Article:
"The gains, however, are taxed at ordinary income rates, unless you take them out as a loan," Silverberg cautions. In other words, you technically don't withdraw funds from the insurance policy; you borrow against it – not unlike taking out a home-equity loan against the accrued value of your house. These loans are not subject to income tax. You do pay interest on them (though you can use the cash value account funds to cover the interest payments too).

What Happens When You Retire

Another key benefit, in addition to the life insurance component, is that you can tap into your universal life policy for income after you've retired. There are some compelling reasons to do so: The cash value account within an insurance policy accumulates tax-free, for one thing. “Some people use the cash value in their life insurance policy to bridge the gap from [the year of their] retirement to age 70, when they can receive the highest Social Security benefit," David Wilken, president of Individual Life for Voya Financial’s Insurance Solutions division says. "Others allow their policy to mature and cash out later to receive the maximum benefit [of the policy].

"In general, the more time you allow your cash value life insurance policy to grow, the better. A good rule of thumb is to plan to wait at least 15 years [after you purchase a policy] before you begin taking distributions.”

The Risk of Lapsing

In order to take distributions, of course, your insurance policy has to have cash value. That's never a problem with whole life, but universal life policies are differently designed. Earnings on the cash value are an important component in maintaining the policy – it's not just the premiums you pay. Often, with universal life policies, the size of the premium varies based on how the investment portion of the policy is performing. In other words, the cash value of the policy isn't just your cash cow; it's there to help pay for the insurance, supplementing or even covering your premiums.

Earnings on cash value are designed to help keep a policy from lapsing – especially during periods when the policyholder takes out a loan against the policy's cash value. “If you take out too much money and the cost of the policy exceeds the cash value," Wilken says, it's "similar to being underwater on your home." Your insurance policy could lapse. Not only would you lose your death benefit; all the funds you borrowed or withdrew from the policy would now be considered taxable income.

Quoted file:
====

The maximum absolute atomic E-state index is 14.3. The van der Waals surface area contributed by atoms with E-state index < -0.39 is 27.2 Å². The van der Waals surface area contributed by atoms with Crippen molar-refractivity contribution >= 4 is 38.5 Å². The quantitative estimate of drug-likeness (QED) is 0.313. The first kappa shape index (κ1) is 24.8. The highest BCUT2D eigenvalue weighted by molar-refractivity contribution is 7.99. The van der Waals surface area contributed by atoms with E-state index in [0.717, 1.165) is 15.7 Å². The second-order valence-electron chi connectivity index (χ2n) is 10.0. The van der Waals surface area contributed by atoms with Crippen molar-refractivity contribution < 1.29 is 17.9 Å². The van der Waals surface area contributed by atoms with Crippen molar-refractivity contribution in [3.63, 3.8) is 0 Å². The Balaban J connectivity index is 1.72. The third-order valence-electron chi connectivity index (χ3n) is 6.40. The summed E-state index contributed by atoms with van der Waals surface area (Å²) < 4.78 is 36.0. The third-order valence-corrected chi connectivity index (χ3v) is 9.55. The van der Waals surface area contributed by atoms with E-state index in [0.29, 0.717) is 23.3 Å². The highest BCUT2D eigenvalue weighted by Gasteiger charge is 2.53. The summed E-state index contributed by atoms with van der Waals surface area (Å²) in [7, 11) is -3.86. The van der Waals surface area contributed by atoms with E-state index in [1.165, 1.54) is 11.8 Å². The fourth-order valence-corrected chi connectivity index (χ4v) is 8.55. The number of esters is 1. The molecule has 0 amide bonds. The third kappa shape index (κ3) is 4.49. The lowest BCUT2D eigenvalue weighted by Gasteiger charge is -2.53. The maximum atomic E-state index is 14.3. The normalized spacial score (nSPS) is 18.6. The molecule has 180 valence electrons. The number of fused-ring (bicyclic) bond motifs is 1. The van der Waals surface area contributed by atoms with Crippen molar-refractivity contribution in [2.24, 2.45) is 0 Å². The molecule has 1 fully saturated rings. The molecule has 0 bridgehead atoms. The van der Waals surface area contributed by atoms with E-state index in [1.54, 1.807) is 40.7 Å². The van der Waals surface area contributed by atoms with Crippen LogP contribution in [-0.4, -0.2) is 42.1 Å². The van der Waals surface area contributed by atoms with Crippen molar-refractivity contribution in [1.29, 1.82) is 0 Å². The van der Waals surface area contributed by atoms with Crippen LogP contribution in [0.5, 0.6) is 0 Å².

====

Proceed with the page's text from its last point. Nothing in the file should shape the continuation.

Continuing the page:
Deciding What’s Safe to Withdraw

How do you know how much you can safely withdraw – before retirement or after it? When you buy one of these policies, the terms will be laid out in what the insurance industry calls an illustration. This is a document that lays out the assumptions made to compute your expected cash value, monthly interest rate and other key components of your policy (see Understand Permanent Life Insurance Illustrations).

It is key to making sure that once you reach a point where you might draw on the policy's cash value, you have enough in money in place to meet your financial needs – and to keep the policy in force. Unrealistically optimistic illustrations were what left so many early holders of universal life policies underwater, often just when they were counting on their holdings to help them into retirement.

If your policy was written years ago and you haven’t had a comprehensive review of it lately, it might be time to pay a visit to your insurance agent.

The Bottom Line

If you're thinking of buying a universal life policy, you (and your financial advisor, if you have one) should cast a critical eye on the illustration, making sure it errs on the side of conservative. One help: The National Association of Insurance Commissioners recently adopted a new actuarial guideline to regulate and standardize illustrations. Going into effect in March 2016, "the new law AG 49 makes sure the illustrated rate of return and its growth is realistic,” according to Brad Cummins, founder of Local Life Agents, a Columbus, Ohio-based firm of independent insurance agents.

Breaking it down, you have to properly watch and manage your universal life policy to keep pace with the rising cost of insurance, the rate of return on the cash value, and how much of a death benefit you need, in order consider this a viable income source. It's complicated, and some financial professionals argue that there are better, easier ways to save for retirement that don’t involve life insurance policies – mutual funds, ETFs, annuities, to name just a few.

Still, the cash value policy – old-style whole life included – might be a good fit for some individuals. "If properly planned for, life insurance policies can produce a pretty hefty income stream in retirement," as Silverberg puts it. "Just make sure that the policy doesn’t lapse.”